Museo de Arte Moderno

5) Museo de Arte Moderno

This museum mostly focusses on temporary exhibits and will take up to half an hour to view completely. Part of the building was built in the second half of the seventeenth century by the Spanish crown and was the customs building for Cartagena. The Museum was opened in 1979 and before that the place was known as the Sala de Armas (Room of Weapons). The Organization of American States (OAS) gave a donation of Latin American paintings from the fifties. It is open from 9-12AM and 3-6PM from Monday to Saturday and the entrance fee is 5,000 Colombian pesos.
Iglesia de San Pedro Claver

6) Iglesia de San Pedro Claver

This church was built by the Jesuits in 1603, and dedicated to San Pedro Claver (1580-1654), a Spanish Jesuit priest, who, after being ordained in Cartagena in 1616, became known for his defence of black people of African origin, who were at the time the victims of the open slave trade exisiting in Cartagena and the Spanish Empire. Known for going from door to door collecting in aid of them, he was known as the "Slave of the Slaves" for this charitable work. His remains are entombed in a glass coffin in the main altar of the church. Attached to the Iglesia is the Convento de San Pedro Claver, an enormous three storey building with an open courtyard dominating its interior. There is a charming statue outside the Museum in Plaza San Pedro Claver of the saint in deep conversation with a black slave, contrasting the different clothes worn by the two men.
Museo Naval del Caribe

7) Museo Naval del Caribe

This museum first opened in the sixteenth century. It has exhibitions relating to the Military Naval History of Cartagena, Universal Navigation, the Colombian Navy and includes information that is regularly updated, while also containing material about the Spanish and early Republican eras. The building has two interior gardens as well as two storeys and a fine staircase. The west wing of the building was constructed in the 17th Century. Since 1985 the museum has been the official museum for the entire Caribbean under the auspices of the OAS. It is open from 10AM-5.30PM and the entrance fee is $US5.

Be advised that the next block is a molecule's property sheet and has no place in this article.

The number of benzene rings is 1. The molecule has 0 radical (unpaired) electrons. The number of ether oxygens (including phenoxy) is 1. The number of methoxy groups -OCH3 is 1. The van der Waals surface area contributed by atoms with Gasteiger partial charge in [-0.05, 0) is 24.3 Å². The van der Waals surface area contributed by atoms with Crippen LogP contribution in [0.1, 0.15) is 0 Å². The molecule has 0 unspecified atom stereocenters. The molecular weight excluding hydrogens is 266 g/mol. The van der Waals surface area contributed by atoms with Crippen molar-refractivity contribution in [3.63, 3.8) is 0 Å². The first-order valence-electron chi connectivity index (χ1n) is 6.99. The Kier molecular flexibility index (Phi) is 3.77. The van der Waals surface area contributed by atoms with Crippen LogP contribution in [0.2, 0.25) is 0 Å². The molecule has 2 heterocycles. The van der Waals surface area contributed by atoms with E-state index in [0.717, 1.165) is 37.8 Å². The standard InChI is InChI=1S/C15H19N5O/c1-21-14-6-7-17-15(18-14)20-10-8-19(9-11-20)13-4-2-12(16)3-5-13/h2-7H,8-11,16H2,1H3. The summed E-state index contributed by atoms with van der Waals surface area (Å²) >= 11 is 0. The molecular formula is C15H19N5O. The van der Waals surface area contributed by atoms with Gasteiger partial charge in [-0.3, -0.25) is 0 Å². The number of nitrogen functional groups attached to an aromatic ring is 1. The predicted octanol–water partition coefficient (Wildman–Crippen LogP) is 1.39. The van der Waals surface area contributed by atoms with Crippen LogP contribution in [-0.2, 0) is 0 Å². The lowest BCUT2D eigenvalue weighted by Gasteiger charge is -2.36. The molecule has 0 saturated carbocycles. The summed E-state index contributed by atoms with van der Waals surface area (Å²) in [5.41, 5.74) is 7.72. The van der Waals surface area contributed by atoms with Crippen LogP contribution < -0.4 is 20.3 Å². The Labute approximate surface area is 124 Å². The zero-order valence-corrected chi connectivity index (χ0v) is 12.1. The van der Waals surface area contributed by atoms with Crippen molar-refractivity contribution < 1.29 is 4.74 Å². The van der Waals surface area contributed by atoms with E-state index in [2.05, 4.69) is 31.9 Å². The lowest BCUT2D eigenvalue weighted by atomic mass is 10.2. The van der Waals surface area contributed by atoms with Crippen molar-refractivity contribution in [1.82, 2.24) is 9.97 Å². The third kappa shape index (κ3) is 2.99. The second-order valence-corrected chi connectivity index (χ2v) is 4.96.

Plaza Santa Teresa

8) Plaza Santa Teresa

This plaza was originally named after the Convento Santa Teresa, which was founded in 1609 by Doña María Barros y Montalvobut who came here with a group of nuns from Pamplona in Spain. The plaza only came into existence after part of the convent was knocked down. In 1811, soon after Colombia became an independent republic the Convent dissolved and the building first became a prison before turning into a factory and then a school before becoming the main police station in Cartagena. The building which housed the convent is now restored in an orange color and is in actuality the Hotel Charleston, which you can see from the plaza.
Western wall

9) Western wall

The walls of Cartagena, known as Las Murallas, were built towards the end of the sixteenth century in response to the pirates attacks of Sir Francis Drake and the English which seriously threatened Cartagena as it was entirely unprotected at that time. Having to deal not only with continued pirate attacks but also damage from storms meant that the walls took two centuries to complete. You can walk on the walls in many parts, including on the western side where the walk takes us along this western wall for a short while where you can stop and enjoy both the Spanish era cannons and the views out over the Caribbean Sea.
Plaza de Santo Domingo

10) Plaza de Santo Domingo

The sculpture of La Gorda (the fat woman) of a reclining nude in bronze by contemporary Colombian sculptor Fernando Botero (born 1932) is the highlight of this very simple plaza which is otherwise dominated by a restaurant and is always full of young Colombian men trying to sell artwork (often of local buildings and the church itself in pencil). There is a legend that when the Santo Domingo church was just being finished the Devil grabbed the tower and tried to knock it down but failed and so jumped down to a nearby well where the current plaza is located, whose holy water gave off a strong smell of sulphur before the well became sealed off completely.